The Divine Masculine (i.e. the Divine Masculine energy that we all share) is something that I think many people consider to not exist all. I feel that Divine Masculine is more than what I think a lot of people associate with masculinity as we know it in our society today. It’s common to assume that the ‘toxic masculine’ that we see played out in our society and in its structures, is the only form of masculinity. In this blog, I argue there is a different way of thinking about this, and a different way of thinking about ourselves and each other.Continue reading Divine Masculine: Why I think the portrayal of the Divine Masculine in the bible argues against the miracle of life (this is just how I feel).
For me it was an easy decision to paint with watercolour in the Bi in the 2000s™ illustrative series, for a lot of different reasons. I think for me, I was drawn to watercolour paint in particular because of its fluid and subtle nature, giving the artist infinite ways to explore colour, from its most faint, to its most distinct. I also find the fluid water component of watercolour a very calming and very natural element to work with, and I find the results often very moving, for that very reason. I think every artistic medium has its own qualities, and this is just one of the paints that I love working with.Continue reading Why did I choose watercolour painting as the artistic medium of choice for the Bi in the 2000s™ illustrative series?
Is the LGBTQ+ Pride flag used commercially as a means to gentrify cities, or does it celebrate diversity? Regardless of whether you see the cultural appropriation of the LGBTQ+ Pride movement for commercial use as something positive or something negative, some urban theorists have actively encouraged creating a space that will attract LGBTQ+, with the intent of gentrifying the area.Continue reading Is the LGBTQ+ Pride flag used commercially as a means to gentrify cities, or to celebrate diversity?
So you want to support LGBTQ+? You’ve bought your bacon, lettuce and tomato rainbow flag sandwich from M&S, you’ve bought your apple with a rainbow flag sticker for lunch from Pink Lady, you’ve bought your coffee in a rainbow coloured coffee holder from Starbucks, you’ve bought your rainbow trainers from Nike, you’ve been there, you’ve spent your money, you’ve got the proverbial t-shirt (from adidas). And how do you feel now? Do you feel proud to be you? Proud to support the LGBTQ+ community? Do you feel proud to embrace the side of you, that doesn’t necessarily fit into the hetero-normative narrative that we all have to love the same way? Or do you feel like a few trans-national corporations have just burnt a large hole in your wallet, you’ve continued to contribute to the global capitalist economy, and you’re still afraid to kiss someone that’s the same gender as you in public, for fear of public shame and discrimination?Continue reading Pride flag: How useful is it see the rainbow LGBTQ+ Pride flag used on commercial logos and packaging?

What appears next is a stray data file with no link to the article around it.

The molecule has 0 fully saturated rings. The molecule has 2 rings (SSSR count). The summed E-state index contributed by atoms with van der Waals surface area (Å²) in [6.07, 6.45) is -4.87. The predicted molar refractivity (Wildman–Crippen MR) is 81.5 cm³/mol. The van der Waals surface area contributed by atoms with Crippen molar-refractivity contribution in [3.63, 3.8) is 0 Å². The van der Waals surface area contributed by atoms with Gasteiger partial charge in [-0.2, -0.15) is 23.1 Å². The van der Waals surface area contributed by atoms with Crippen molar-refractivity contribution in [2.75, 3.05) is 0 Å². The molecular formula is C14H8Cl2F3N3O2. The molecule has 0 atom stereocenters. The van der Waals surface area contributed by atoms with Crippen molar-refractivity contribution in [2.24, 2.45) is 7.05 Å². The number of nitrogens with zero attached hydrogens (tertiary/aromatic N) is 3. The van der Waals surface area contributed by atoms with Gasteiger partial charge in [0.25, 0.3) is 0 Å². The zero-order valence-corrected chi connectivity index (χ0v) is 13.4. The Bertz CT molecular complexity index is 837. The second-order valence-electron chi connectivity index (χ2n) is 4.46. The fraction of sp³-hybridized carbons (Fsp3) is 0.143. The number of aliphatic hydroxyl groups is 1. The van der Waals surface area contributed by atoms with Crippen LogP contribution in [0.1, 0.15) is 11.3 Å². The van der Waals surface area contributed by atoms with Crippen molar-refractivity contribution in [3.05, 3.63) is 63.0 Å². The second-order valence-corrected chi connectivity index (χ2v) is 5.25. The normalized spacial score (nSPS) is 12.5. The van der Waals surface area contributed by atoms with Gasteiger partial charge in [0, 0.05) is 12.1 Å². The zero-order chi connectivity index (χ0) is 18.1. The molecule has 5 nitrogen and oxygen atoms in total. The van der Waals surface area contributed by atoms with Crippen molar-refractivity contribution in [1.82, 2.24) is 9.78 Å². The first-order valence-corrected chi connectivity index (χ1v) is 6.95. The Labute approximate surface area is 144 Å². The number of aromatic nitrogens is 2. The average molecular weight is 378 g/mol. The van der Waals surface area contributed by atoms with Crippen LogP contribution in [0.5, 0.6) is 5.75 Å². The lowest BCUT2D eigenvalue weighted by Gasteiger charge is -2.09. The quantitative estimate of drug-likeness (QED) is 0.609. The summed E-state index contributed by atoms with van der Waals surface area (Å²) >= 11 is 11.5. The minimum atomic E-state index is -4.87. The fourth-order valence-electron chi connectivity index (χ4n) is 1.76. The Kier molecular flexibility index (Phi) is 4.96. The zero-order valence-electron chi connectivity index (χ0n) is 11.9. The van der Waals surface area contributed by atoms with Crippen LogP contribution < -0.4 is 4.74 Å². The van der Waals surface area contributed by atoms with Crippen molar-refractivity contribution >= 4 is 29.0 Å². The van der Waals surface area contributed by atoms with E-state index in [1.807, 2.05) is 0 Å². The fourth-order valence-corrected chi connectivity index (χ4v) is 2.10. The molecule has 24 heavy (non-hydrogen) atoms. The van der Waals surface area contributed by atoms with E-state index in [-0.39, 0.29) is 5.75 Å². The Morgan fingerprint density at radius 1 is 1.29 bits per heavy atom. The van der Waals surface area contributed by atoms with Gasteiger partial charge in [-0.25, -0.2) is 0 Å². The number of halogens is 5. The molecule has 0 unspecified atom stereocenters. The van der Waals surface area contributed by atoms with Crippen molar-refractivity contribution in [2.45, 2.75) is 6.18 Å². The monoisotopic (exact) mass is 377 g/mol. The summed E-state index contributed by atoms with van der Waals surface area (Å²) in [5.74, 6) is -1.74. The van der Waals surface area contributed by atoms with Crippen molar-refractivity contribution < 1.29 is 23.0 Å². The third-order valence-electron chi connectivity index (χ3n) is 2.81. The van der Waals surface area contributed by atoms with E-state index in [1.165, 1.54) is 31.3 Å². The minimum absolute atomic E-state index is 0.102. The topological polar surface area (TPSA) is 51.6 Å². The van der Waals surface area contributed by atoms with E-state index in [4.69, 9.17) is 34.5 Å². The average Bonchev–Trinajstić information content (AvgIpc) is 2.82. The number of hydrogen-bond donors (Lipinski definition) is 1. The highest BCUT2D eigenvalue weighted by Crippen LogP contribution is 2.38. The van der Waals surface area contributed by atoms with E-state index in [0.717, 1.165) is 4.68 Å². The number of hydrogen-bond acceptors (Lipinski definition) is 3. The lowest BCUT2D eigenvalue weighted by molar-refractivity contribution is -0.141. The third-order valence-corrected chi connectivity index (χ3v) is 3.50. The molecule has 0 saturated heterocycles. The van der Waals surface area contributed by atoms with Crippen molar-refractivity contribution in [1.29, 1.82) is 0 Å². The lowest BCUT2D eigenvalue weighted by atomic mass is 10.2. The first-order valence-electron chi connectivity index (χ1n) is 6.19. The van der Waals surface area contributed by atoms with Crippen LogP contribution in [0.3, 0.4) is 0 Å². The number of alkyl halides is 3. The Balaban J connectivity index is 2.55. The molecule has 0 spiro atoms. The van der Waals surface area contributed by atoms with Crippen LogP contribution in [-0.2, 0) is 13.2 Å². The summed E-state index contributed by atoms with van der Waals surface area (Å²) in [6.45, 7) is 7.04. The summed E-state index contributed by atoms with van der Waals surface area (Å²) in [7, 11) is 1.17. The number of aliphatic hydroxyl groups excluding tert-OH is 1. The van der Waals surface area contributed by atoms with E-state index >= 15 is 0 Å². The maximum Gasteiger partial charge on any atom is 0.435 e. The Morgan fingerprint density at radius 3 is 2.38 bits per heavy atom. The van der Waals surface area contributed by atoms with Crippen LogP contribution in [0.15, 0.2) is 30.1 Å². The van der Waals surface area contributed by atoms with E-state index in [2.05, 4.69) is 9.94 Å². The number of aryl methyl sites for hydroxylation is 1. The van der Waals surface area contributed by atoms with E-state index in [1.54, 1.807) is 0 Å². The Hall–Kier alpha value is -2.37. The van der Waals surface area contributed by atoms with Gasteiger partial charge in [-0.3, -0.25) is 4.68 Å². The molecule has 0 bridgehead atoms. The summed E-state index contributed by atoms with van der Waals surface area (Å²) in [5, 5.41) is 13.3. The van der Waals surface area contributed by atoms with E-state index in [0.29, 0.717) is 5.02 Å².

About a year and a half after I lost my dad to cancer, and I find myself in a really good place in a lot of ways. I’m working in a field I love, I’m doing what I believe in, I’m campaigning for social change, and I’m really happy in a lot of ways.
But the fact is, grief sucks.Continue reading What’s it like to lose a parent, and be self-employed?
This painting represents about how I feel about bisexuality now, and LGBTQ+ love is definitely included in this. The painting was initially titled ‘Happy Bisexuality Visibility Day’ and was released on social media on this day, 23rd September, 2020.Continue reading ‘Bi love’ from the Bi in the 2000s™ merchandise range
I chose to include a painting set in a club in the UK in the 2000s as I felt that as a teenager and young adult, club scenes felt like there was a particular kind of intensity around 1.) what you looked like, and 2.) who you had feelings for. From memory (I stopped going to these kinds of places a while ago, although I respect people that still go), the clubs that I attended (these tended to be varied, but never specifically ‘gay’ or ‘lgbtq’ clubs) were never spaces where people were openly anything other than heterosexual.Continue reading ‘Who do I sit with?’ from the Bi in the 2000s™ illustrative series – set in a night club in the 2000s
Anna Frances explores further why she thinks seeing someone ‘like you’ in the culture around you, effects how you see yourself, and also can effect how you see others.Continue reading Why is representation and seeing others ‘like you’ in the culture around you important, especially when growing up?
Artist Anna Frances shares why she LOVES the Bi in the 2000s™ merchandise range, (and why you will too).
1.) Each design is from the Bi in the 2000s™ illustrative series that I’ve created, which helps to promote Bisexuality bisibility and LGBTQ+ visibility more broadly.
Why I love it: I think representation around LGBTQ+ communities and Bisexuality communities is urgently needed, and I think that art is a really important way to address that.Continue reading 5 reasons why I LOVE the Bi in the 2000s™ merchandise range (and why you will too)
Following the visit to Bristol’s oldest art gallery, the RWA, I then took my Bristol Arts Tour to College Green in Bristol, to see the ‘Naked man, hanging from window’ Banksy art mural, painted on the side of a sexual health clinic.Continue reading Bristol Art Tour: Banksy Mural – Naked man, hanging from window